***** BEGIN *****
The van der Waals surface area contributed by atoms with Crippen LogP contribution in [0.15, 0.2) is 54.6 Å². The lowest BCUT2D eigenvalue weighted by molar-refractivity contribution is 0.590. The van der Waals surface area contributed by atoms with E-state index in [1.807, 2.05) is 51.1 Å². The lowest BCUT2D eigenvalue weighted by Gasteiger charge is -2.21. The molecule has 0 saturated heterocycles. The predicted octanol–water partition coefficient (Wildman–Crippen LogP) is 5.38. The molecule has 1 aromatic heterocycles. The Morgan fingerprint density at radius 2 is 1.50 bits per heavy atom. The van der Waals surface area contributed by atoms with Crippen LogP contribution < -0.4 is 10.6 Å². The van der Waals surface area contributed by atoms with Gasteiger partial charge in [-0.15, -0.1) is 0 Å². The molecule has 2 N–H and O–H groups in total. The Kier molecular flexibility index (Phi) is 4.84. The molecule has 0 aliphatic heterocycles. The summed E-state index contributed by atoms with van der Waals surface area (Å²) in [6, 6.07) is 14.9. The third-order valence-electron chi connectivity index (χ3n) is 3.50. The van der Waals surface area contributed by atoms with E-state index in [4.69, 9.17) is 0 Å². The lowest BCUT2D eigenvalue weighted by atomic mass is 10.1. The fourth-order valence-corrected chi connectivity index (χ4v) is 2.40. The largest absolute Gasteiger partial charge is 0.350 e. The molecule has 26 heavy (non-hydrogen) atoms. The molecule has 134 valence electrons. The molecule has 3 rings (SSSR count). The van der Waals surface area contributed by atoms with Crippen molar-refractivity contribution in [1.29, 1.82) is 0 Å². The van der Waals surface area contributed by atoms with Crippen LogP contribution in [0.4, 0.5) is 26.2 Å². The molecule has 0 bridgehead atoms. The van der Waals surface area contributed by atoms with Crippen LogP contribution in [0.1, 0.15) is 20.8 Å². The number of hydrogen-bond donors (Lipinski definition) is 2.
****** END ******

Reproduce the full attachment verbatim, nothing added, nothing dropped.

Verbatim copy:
The van der Waals surface area contributed by atoms with Crippen LogP contribution in [0.15, 0.2) is 54.6 Å². The lowest BCUT2D eigenvalue weighted by molar-refractivity contribution is 0.590. The van der Waals surface area contributed by atoms with E-state index in [1.807, 2.05) is 51.1 Å². The lowest BCUT2D eigenvalue weighted by Gasteiger charge is -2.21. The molecule has 0 saturated heterocycles. The predicted octanol–water partition coefficient (Wildman–Crippen LogP) is 5.38. The molecule has 1 aromatic heterocycles. The Morgan fingerprint density at radius 2 is 1.50 bits per heavy atom. The van der Waals surface area contributed by atoms with Crippen LogP contribution < -0.4 is 10.6 Å². The van der Waals surface area contributed by atoms with Gasteiger partial charge in [-0.15, -0.1) is 0 Å². The molecule has 2 N–H and O–H groups in total. The Kier molecular flexibility index (Phi) is 4.84. The molecule has 0 aliphatic heterocycles. The summed E-state index contributed by atoms with van der Waals surface area (Å²) in [6, 6.07) is 14.9. The third-order valence-electron chi connectivity index (χ3n) is 3.50. The van der Waals surface area contributed by atoms with E-state index in [4.69, 9.17) is 0 Å². The lowest BCUT2D eigenvalue weighted by atomic mass is 10.1. The fourth-order valence-corrected chi connectivity index (χ4v) is 2.40. The largest absolute Gasteiger partial charge is 0.350 e. The molecule has 26 heavy (non-hydrogen) atoms. The molecule has 134 valence electrons. The molecule has 3 rings (SSSR count). The van der Waals surface area contributed by atoms with Crippen molar-refractivity contribution in [1.29, 1.82) is 0 Å². The van der Waals surface area contributed by atoms with Crippen LogP contribution in [0.4, 0.5) is 26.2 Å². The molecule has 0 bridgehead atoms. The van der Waals surface area contributed by atoms with Crippen LogP contribution in [0.1, 0.15) is 20.8 Å². The number of hydrogen-bond donors (Lipinski definition) is 2.